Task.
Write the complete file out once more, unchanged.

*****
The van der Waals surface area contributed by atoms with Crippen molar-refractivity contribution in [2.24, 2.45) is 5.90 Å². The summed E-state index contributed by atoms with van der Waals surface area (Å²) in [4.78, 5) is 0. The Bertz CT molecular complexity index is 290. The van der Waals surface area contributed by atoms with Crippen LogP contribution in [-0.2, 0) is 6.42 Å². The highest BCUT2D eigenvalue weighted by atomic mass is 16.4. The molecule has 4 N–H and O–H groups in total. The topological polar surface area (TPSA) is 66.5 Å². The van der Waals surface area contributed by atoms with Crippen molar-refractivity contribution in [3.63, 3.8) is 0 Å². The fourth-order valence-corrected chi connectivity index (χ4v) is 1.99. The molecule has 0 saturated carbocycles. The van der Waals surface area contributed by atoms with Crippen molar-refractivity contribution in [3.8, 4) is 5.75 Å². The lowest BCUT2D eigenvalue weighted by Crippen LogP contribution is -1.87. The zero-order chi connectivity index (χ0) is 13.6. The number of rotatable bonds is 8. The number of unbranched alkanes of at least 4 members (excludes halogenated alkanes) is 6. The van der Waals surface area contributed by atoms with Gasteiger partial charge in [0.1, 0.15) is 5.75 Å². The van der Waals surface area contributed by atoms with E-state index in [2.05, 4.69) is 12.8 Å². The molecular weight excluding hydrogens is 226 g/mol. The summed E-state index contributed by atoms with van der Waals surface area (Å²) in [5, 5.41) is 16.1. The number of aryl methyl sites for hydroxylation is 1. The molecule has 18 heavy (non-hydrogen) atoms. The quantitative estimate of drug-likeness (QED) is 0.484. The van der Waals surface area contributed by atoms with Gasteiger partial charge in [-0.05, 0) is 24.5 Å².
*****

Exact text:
The van der Waals surface area contributed by atoms with Crippen molar-refractivity contribution in [2.24, 2.45) is 5.90 Å². The summed E-state index contributed by atoms with van der Waals surface area (Å²) in [4.78, 5) is 0. The Bertz CT molecular complexity index is 290. The van der Waals surface area contributed by atoms with Crippen LogP contribution in [-0.2, 0) is 6.42 Å². The highest BCUT2D eigenvalue weighted by atomic mass is 16.4. The molecule has 4 N–H and O–H groups in total. The topological polar surface area (TPSA) is 66.5 Å². The van der Waals surface area contributed by atoms with Crippen molar-refractivity contribution in [3.63, 3.8) is 0 Å². The fourth-order valence-corrected chi connectivity index (χ4v) is 1.99. The molecule has 0 saturated carbocycles. The van der Waals surface area contributed by atoms with Crippen molar-refractivity contribution in [3.8, 4) is 5.75 Å². The lowest BCUT2D eigenvalue weighted by Crippen LogP contribution is -1.87. The zero-order chi connectivity index (χ0) is 13.6. The number of rotatable bonds is 8. The number of unbranched alkanes of at least 4 members (excludes halogenated alkanes) is 6. The van der Waals surface area contributed by atoms with Gasteiger partial charge in [0.1, 0.15) is 5.75 Å². The van der Waals surface area contributed by atoms with E-state index in [2.05, 4.69) is 12.8 Å². The molecular weight excluding hydrogens is 226 g/mol. The summed E-state index contributed by atoms with van der Waals surface area (Å²) in [5, 5.41) is 16.1. The number of aryl methyl sites for hydroxylation is 1. The molecule has 18 heavy (non-hydrogen) atoms. The quantitative estimate of drug-likeness (QED) is 0.484. The van der Waals surface area contributed by atoms with Gasteiger partial charge in [-0.05, 0) is 24.5 Å².